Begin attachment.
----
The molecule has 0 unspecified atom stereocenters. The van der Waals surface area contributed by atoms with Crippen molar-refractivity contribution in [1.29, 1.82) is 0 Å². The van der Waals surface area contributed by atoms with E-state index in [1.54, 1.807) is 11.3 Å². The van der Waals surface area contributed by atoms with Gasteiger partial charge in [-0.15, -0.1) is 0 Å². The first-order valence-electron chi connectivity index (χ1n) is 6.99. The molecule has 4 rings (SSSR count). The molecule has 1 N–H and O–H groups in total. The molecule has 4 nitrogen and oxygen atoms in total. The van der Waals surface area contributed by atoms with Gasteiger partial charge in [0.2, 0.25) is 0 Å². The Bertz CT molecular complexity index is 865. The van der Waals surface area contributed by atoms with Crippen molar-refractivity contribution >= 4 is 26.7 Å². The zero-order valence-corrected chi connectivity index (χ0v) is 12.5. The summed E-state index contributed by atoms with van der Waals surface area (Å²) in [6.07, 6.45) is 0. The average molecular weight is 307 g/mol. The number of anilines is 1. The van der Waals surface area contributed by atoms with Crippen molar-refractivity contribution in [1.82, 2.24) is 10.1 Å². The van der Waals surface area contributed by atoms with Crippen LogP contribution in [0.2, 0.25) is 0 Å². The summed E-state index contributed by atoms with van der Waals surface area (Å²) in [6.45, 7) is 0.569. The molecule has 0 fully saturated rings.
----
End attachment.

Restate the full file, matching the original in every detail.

The molecule has 0 unspecified atom stereocenters. The van der Waals surface area contributed by atoms with Crippen molar-refractivity contribution in [1.29, 1.82) is 0 Å². The van der Waals surface area contributed by atoms with E-state index in [1.54, 1.807) is 11.3 Å². The van der Waals surface area contributed by atoms with Gasteiger partial charge in [-0.15, -0.1) is 0 Å². The first-order valence-electron chi connectivity index (χ1n) is 6.99. The molecule has 4 rings (SSSR count). The molecule has 1 N–H and O–H groups in total. The molecule has 4 nitrogen and oxygen atoms in total. The van der Waals surface area contributed by atoms with Gasteiger partial charge in [0.2, 0.25) is 0 Å². The Bertz CT molecular complexity index is 865. The van der Waals surface area contributed by atoms with Crippen molar-refractivity contribution >= 4 is 26.7 Å². The zero-order valence-corrected chi connectivity index (χ0v) is 12.5. The summed E-state index contributed by atoms with van der Waals surface area (Å²) in [6.07, 6.45) is 0. The average molecular weight is 307 g/mol. The number of anilines is 1. The van der Waals surface area contributed by atoms with Crippen molar-refractivity contribution in [1.82, 2.24) is 10.1 Å². The van der Waals surface area contributed by atoms with Crippen LogP contribution in [0.2, 0.25) is 0 Å². The summed E-state index contributed by atoms with van der Waals surface area (Å²) in [6.45, 7) is 0.569. The molecule has 0 fully saturated rings.